It’s been about 12 weeks since Michiganders have been able to redeem their cans and bottles for cash. The state shut down collection back in March to eliminate nonessential businesses from operating during the pandemic. Millions of bottles and cans have been piling up.
Scott Breen, the vice president of sustainability with the Can Manufacturers Institute, Washington, says about 70 million cans and bottles have gone unredeemed each week.
“Compared to the overall number of cans that are being recycled, that 70 million might sound small,” Breen says. “At the end of the day we need that material, manufacturers need it.”
About 40 percent to 45 percent of all recycled cans come from just the 10 states that do redemptions, so Breen says all this time without redemptions is making a dent in the supply. While manufacturers can use virgin aluminum, that isn’t nearly as beneficial. “If we have less beverage cans flowing through the system then that means we have less money flowing through the system and that means a less healthy recycling system overall.”
Michigan was unique in completely suspending collection; most other states just scaled back or had much shorter stoppages. Michigan is also unique in that all redemptions are 10 cents, only one other state, Oregon, has that same redemption rate. Most other states are 5 cents. Breen hopes people held onto their cans and bottles, instead of sending them to landfills, and can start to get redemptions again June 15.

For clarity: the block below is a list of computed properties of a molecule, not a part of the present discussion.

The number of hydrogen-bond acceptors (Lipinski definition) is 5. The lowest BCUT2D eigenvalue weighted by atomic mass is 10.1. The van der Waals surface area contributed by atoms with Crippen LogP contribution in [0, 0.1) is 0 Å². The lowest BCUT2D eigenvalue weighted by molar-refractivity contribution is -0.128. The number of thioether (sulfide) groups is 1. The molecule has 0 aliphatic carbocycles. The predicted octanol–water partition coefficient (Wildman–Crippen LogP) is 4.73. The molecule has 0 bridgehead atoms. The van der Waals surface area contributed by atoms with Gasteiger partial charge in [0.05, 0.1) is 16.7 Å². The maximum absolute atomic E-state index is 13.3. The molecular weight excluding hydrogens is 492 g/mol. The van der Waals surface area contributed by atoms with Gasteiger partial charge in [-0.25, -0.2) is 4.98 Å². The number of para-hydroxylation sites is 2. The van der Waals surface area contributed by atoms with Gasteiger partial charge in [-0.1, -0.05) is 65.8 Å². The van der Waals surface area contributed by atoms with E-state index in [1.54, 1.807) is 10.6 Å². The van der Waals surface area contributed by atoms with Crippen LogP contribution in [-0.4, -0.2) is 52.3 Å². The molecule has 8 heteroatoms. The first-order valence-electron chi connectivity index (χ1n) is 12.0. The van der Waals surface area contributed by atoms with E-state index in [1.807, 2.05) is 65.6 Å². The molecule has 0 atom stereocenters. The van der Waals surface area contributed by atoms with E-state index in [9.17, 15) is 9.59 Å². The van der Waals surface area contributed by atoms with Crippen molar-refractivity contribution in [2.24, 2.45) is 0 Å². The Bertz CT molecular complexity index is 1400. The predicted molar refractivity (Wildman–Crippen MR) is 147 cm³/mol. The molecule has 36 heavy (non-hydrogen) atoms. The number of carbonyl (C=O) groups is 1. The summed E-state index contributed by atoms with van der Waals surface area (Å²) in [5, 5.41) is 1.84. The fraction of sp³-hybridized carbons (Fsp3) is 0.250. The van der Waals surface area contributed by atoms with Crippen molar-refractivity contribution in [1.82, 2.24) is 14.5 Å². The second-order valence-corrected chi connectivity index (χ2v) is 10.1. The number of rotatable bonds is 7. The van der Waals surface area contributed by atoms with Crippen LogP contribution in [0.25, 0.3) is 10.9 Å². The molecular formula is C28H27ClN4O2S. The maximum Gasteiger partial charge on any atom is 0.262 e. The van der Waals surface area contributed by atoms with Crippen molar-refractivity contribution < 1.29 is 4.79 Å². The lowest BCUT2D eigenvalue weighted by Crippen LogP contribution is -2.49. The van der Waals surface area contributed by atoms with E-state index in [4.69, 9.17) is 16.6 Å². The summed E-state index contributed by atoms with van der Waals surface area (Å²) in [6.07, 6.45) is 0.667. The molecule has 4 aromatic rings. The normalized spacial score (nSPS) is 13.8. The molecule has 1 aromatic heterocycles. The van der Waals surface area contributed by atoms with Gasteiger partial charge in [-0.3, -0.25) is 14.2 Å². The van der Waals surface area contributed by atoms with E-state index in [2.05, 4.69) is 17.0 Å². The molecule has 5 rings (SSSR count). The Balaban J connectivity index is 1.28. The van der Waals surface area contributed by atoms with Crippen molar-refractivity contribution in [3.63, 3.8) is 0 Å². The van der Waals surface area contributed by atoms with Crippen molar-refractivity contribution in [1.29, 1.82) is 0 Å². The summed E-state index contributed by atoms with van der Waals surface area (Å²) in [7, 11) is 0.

According to the Michigan Department of Treasury, retailers with reverse vending machines (RVMs) or return facilities in front of their stores will be allowed to start redemptions first to ensure in-person contact is still relatively limited. People will also only be able to redeem up to $25 per day. After this initial phase, the state will reevaluate the plan for redemptions going forward.
Breen also says that because of Michigan’s 10-cent redemption, this is a form of income for many. Depriving people of that for 12 weeks, in a time where it’s challenging to find work, means many likely saved their cans and bottles for a time when they could redeem them once again. “It's more important than ever for people to have that option.”
For anyone with cans, unsure if they were worth saving all this time to redeem, Breen says they absolutely are. “It's like the one thing you can feel confident in that when you put it in the recycling bin this thing will get sorted appropriately and gets turned into a new can which is a recyclable material.”
Plastic and aluminum aren’t the only materials seeing a benefit from redemptions starting back up—glass will also see the benefits.
In a statement, Arlington, Virginia-based Glass Packaging Institute President Scott DeFife says redemption in Michigan is important because 80 percent of recycled material comes from bottle bill states.
“Reopening bottle rooms with RVMs at the front of stores—while maintaining all social distance requirements—will help alleviate the burden on Michigan homes and benefit the hurting local and regional food and beverage supply-chain that relies on those redeemed bottles and cans for packaging needs,” DeFife says.